• From this view we can see that there is a saturation on the physical Ethernet port of 10 Gbps and we can see our interface speed for the switch port is actually 10 Gbps. So, we have saturated the actual port and we are also showing dropped packets and we are also showing the interface peak buffer utilization streaming from the underlay switch to network insight has reached its buffer fullness. This is a clear indication of network saturation on this physical port.
  • Click Next 

The Resolution

To quickly resolve the issue for the end user, so that they can complete their training. We are going to vMotion this VM to a different host that is on a different physical switch port in the underlay.

  • We will vMotion our HIVE Video server from Host 16 to Host 15 
  • Click Next 
  • Our vMotion has completed and now the HIVE server is located on Host 15.
  • Click Next
  • We will now go back and take a look at the video at the Detroit branch to ensure that it is functioning as expected.
  • Now this is one way to troubleshoot an individual application within our data center. If we want to take a look at a view of our entire data center to see if we have any flows from applications performing poorly, we can simply go to Network Insight - Analytics
  • Click on Flow insights
  • Click on Analyze for the last 24 hours. This will load up all of our top talkers inside our data center.
  • Click on Network Performance. Here within our chart for network performance. We can now see all of our flows within our data center. And we can see that we have 10 abnormal flows occurring in our data center.All responding at different rates. And this is based on deviation of the flows from the baseline.
  • Click on the Abnormal Flows. vRNI does automatic baselining and thresholds based on that . Abnormal flows are the ones exceeding the baseline.We can see all of the details around TCP round trip time, packet drop and flow traffic for our abnormal flows and can begin troubleshooting from there. This is another option to troubleshoot abnormal flows from entire data center view.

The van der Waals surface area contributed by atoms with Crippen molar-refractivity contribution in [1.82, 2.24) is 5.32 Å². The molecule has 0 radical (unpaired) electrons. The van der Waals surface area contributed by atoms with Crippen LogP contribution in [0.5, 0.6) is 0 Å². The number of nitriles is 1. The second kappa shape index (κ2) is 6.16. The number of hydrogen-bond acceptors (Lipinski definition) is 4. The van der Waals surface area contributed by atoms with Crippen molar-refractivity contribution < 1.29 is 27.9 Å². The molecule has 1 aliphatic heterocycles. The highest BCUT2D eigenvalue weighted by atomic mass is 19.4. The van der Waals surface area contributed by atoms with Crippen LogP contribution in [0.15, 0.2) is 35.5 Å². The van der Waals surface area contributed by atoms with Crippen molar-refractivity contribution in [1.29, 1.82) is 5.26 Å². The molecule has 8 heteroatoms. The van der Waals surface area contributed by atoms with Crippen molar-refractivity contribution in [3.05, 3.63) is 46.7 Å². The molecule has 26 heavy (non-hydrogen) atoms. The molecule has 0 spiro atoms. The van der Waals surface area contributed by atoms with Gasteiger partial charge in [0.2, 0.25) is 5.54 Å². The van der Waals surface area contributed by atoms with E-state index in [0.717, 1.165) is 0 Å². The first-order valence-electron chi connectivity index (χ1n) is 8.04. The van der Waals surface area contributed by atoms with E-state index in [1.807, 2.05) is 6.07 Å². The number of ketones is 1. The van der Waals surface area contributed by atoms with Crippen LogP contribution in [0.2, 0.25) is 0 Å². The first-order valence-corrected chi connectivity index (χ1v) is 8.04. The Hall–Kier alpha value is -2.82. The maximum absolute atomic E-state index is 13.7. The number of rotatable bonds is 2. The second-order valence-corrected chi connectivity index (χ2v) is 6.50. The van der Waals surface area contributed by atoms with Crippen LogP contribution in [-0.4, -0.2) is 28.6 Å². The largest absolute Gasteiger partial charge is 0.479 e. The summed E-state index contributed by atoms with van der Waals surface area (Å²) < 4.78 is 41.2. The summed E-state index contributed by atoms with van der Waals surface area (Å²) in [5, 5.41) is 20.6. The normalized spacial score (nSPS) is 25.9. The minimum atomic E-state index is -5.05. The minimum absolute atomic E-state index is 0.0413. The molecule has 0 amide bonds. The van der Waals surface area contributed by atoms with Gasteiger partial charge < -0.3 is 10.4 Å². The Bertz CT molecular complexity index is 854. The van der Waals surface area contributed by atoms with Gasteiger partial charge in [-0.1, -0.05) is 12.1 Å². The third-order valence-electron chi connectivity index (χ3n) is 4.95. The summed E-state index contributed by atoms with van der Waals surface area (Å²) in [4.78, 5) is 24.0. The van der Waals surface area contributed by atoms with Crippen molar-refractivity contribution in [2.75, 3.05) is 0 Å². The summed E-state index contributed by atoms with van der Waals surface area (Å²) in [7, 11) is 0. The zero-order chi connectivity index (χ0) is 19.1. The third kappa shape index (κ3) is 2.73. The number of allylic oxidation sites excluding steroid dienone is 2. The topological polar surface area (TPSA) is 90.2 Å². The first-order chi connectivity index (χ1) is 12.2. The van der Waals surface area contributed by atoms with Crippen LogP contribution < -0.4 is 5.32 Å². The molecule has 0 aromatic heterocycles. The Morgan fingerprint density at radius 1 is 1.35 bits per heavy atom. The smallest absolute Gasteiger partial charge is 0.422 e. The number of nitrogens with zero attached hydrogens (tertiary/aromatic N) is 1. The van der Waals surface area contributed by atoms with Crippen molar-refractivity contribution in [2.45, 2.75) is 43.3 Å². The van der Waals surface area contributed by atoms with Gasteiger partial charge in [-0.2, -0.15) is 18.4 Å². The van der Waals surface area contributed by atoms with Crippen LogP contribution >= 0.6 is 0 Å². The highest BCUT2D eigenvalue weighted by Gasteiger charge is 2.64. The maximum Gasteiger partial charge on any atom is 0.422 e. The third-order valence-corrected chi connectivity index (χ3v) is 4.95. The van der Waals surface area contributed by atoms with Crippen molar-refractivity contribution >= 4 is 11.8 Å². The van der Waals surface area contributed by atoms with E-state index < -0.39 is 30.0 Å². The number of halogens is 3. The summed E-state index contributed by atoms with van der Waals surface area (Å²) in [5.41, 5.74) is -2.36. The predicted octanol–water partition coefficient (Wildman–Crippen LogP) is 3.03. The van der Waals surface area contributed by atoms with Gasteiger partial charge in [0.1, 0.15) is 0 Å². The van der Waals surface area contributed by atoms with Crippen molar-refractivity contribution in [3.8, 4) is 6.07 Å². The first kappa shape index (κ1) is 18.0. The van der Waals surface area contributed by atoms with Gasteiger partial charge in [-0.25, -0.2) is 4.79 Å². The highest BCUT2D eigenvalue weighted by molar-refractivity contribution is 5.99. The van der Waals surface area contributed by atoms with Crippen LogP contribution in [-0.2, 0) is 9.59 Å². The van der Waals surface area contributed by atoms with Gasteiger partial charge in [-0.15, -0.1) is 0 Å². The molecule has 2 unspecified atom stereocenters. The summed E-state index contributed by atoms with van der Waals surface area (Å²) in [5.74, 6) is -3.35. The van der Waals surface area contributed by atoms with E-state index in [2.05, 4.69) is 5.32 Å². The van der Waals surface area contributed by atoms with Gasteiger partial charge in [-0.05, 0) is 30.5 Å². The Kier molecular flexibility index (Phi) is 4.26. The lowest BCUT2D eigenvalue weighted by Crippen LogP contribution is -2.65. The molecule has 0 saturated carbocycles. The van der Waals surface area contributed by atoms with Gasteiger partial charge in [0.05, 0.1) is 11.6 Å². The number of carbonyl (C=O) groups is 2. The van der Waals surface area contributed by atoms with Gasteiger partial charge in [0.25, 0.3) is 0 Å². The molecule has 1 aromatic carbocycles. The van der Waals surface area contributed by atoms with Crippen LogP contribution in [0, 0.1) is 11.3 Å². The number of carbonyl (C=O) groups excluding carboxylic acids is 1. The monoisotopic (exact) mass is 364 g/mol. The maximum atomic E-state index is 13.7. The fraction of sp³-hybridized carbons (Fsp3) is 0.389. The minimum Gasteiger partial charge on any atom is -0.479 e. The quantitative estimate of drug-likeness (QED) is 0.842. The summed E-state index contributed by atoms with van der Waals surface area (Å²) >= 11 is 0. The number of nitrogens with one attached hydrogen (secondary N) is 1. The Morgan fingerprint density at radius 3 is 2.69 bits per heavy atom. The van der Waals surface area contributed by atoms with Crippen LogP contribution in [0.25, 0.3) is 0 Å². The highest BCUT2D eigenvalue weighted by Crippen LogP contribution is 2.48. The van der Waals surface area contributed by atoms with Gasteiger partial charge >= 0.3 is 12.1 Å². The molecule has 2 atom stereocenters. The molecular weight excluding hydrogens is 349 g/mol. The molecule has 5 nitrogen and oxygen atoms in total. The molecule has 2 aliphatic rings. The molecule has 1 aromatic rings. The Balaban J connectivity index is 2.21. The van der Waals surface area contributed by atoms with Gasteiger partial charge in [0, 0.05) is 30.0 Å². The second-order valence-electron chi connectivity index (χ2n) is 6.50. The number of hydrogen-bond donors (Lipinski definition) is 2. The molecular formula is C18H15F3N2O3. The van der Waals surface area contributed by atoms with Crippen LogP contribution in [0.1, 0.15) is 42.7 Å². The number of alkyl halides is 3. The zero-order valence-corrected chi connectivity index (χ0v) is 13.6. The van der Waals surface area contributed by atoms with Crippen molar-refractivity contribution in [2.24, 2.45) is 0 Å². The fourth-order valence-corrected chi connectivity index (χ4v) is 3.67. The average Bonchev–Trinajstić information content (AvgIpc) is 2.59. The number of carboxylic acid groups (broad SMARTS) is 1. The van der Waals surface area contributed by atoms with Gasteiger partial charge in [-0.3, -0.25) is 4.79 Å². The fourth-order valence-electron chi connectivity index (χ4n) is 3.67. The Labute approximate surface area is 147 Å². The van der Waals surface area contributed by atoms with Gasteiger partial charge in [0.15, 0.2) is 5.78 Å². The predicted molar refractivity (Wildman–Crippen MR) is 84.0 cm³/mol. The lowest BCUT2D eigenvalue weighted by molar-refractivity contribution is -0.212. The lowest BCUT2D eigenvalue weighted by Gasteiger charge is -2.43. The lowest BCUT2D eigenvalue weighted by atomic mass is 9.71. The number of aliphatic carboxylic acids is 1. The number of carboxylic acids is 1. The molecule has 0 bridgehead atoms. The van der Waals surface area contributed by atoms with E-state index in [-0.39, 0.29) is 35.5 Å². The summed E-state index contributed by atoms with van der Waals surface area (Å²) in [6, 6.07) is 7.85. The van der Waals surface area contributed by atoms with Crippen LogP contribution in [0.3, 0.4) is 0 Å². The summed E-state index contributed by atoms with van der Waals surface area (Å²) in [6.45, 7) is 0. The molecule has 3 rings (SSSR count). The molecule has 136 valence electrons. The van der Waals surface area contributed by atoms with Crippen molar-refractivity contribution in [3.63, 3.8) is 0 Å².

vRNI and VMware SD-WAN

 Let us now explore the integration between vRNI and VMware SD-WAN. Let us go to the Network Insight portal 

  • Click Next.
  • Click on Velocloud Enterprise Dashboard.
  • We now see that we have one application that needs attention.
  • Click on Applications (1 Needs Attention).
  • We can see that it’s the HIVE Media Application that needs attention.
  • Click on HIVE_Media.
  • This shows packet drops on the Edge.
  • Click on Packet drop Event on Edge.
  • We can see that Packet Loss value is 6.7% which exceeds the threshold value of 3% for the application.
  • Click on the Detroit Branch to see the details. 
  • Click on Application packet.
  • Here are the details on the Application packet loss. 
  • Notice the 1 Unhealthy application in the topology.
  • Click Next.

Troubleshoot on the VCO 

  • Navigate to the Configure-Profiles Section. 
  • Click on the Media Application category.
  • Notice that the HIVE Media Application is set to Low Priority and is being rate limited to 1% of the Link Bandwidth.Also it is set to Direct which means it is not using DMPO . We will change it to Multi-Path.
  • Click on High to change the Priority. Multi-Path will be selected automatically.
  • Click to uncheck the Rate Limit Check box.
  • Click OK.
  • Click on Save Changes. 

Back to Network Insights  

  • We notice that it now states All Healthy.
  • Let us narrow down to the HIVE application now. 
  • Click on HIVE_Media.
  • Click on the + Button to expand the view.
  • We notice that the packet drops have stopped.




In this DEMO, we have explored two different troubleshooting scenarios 


  • The first scenario was a problem outside of the SD-WAN Domain, within the NSX-T Datacenter on the DELL switches. We were able to vMotion the VM instance to another host and resolve the issue. 
  • The second scenario was a Misconfiguration of a Business Policy for the HIVE application by the administrator. We were able to isolate the problem and fix it on the VCO and then show the results on the Network Insight.